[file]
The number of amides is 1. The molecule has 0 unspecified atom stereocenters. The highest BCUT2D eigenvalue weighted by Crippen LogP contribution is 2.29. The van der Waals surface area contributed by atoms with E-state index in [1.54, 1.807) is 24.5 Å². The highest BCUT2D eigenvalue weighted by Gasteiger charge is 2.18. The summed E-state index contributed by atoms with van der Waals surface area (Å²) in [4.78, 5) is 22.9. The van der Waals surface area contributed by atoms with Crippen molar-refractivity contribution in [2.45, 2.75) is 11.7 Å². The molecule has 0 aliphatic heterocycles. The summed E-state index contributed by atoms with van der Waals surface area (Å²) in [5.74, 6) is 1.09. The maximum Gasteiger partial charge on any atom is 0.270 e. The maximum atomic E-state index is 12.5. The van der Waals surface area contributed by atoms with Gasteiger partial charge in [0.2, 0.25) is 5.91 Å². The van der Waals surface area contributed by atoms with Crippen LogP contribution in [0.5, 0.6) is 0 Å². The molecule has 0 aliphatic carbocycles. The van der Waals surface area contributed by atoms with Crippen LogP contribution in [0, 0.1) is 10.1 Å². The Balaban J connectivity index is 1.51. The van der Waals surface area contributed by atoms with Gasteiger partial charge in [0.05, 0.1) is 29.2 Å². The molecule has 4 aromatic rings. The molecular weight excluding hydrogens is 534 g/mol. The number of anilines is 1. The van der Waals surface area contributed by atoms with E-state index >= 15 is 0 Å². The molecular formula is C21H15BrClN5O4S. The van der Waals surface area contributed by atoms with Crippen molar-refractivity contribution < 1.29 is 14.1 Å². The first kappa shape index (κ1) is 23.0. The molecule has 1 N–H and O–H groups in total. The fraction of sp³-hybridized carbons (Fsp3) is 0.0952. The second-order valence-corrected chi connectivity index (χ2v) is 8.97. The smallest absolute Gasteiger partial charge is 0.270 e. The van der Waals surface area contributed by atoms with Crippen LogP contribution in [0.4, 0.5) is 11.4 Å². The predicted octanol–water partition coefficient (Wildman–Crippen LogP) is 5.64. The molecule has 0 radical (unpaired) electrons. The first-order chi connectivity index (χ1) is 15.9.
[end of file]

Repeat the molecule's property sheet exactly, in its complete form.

The number of amides is 1. The molecule has 0 unspecified atom stereocenters. The highest BCUT2D eigenvalue weighted by Crippen LogP contribution is 2.29. The van der Waals surface area contributed by atoms with E-state index in [1.54, 1.807) is 24.5 Å². The highest BCUT2D eigenvalue weighted by Gasteiger charge is 2.18. The summed E-state index contributed by atoms with van der Waals surface area (Å²) in [4.78, 5) is 22.9. The van der Waals surface area contributed by atoms with Crippen molar-refractivity contribution in [2.45, 2.75) is 11.7 Å². The molecule has 0 aliphatic heterocycles. The summed E-state index contributed by atoms with van der Waals surface area (Å²) in [5.74, 6) is 1.09. The maximum Gasteiger partial charge on any atom is 0.270 e. The maximum atomic E-state index is 12.5. The van der Waals surface area contributed by atoms with Gasteiger partial charge in [0.2, 0.25) is 5.91 Å². The van der Waals surface area contributed by atoms with Crippen LogP contribution in [0.5, 0.6) is 0 Å². The molecule has 0 aliphatic carbocycles. The van der Waals surface area contributed by atoms with Crippen LogP contribution in [0, 0.1) is 10.1 Å². The Balaban J connectivity index is 1.51. The van der Waals surface area contributed by atoms with Gasteiger partial charge in [0.05, 0.1) is 29.2 Å². The molecule has 4 aromatic rings. The molecular weight excluding hydrogens is 534 g/mol. The number of anilines is 1. The van der Waals surface area contributed by atoms with E-state index >= 15 is 0 Å². The molecular formula is C21H15BrClN5O4S. The van der Waals surface area contributed by atoms with Crippen molar-refractivity contribution < 1.29 is 14.1 Å². The first kappa shape index (κ1) is 23.0. The molecule has 1 N–H and O–H groups in total. The fraction of sp³-hybridized carbons (Fsp3) is 0.0952. The second-order valence-corrected chi connectivity index (χ2v) is 8.97. The smallest absolute Gasteiger partial charge is 0.270 e. The van der Waals surface area contributed by atoms with Crippen LogP contribution in [0.4, 0.5) is 11.4 Å². The predicted octanol–water partition coefficient (Wildman–Crippen LogP) is 5.64. The molecule has 0 radical (unpaired) electrons. The first-order chi connectivity index (χ1) is 15.9.